A heartbreaking story, narrated by twelve-year-old Jack, whose family is caring for fourteen-year-old Joseph. Joseph is misunderstood. He was incarcerated for trying to kill a teacher. Or so the rumours say. But Jack and his family see something others in town don’t want to.
What's more, Joseph has a daughter he’s never seen. The two boys go on a journey through the bitter Maine winter to help Joseph find his baby - no matter the cost.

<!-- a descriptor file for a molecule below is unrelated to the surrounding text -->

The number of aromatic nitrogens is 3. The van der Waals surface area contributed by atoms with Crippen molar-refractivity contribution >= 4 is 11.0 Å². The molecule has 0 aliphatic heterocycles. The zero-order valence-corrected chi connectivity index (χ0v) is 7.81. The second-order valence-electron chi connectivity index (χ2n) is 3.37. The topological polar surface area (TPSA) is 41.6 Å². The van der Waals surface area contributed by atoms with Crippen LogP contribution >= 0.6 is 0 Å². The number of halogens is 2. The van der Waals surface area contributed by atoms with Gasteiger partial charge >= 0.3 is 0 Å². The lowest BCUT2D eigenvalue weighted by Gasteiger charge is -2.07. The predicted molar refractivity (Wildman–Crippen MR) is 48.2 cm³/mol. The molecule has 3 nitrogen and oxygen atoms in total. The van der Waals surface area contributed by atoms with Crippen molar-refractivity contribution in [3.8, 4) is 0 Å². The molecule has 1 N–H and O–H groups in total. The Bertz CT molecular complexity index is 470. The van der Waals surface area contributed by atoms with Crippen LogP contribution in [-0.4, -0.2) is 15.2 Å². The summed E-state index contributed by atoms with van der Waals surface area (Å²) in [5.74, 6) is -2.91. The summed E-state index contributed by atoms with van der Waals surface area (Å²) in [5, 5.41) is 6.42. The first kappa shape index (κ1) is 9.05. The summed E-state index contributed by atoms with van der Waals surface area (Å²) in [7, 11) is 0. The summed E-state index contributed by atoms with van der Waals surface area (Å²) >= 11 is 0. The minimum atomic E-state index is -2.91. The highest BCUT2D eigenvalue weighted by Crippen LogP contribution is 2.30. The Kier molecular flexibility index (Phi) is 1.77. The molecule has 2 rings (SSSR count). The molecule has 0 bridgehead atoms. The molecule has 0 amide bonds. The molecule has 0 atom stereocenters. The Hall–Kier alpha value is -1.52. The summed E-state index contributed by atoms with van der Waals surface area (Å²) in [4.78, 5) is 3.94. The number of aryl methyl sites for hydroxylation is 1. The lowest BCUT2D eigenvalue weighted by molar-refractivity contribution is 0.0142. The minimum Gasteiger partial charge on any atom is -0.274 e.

Joseph Brook, 14, has been dealt a hand so bad that he deserves to win the foster family lottery, which he does, delivered into the care of the Hurds loving, patient, thoughtful farmers. He arrives nearly mute, his social worker warning that, because of what he's been through in detention, he doesn't like the color orange, to be touched, or to be approached from behind. But Joseph thaws quickly, bonding with narrator, Jack, the last foster child the Hurds took in. Within weeks, Joseph shares his tragic history: he fell in love with a well-to-do girl, and she became pregnant at 13. The baby, Jupiter, is now in foster care, too, and Joseph desperately wants to find her. The plot can be heavy-handed, but Schmidt's writing is so smooth and graceful that is easy to empathize with Joseph, who is victimized repeatedly by his father, by adults who write him off before they meet him, by bullies who see an easy target. It's a powerful story about second chances, all the more devastating because not everyone gets one. Ages 10 14.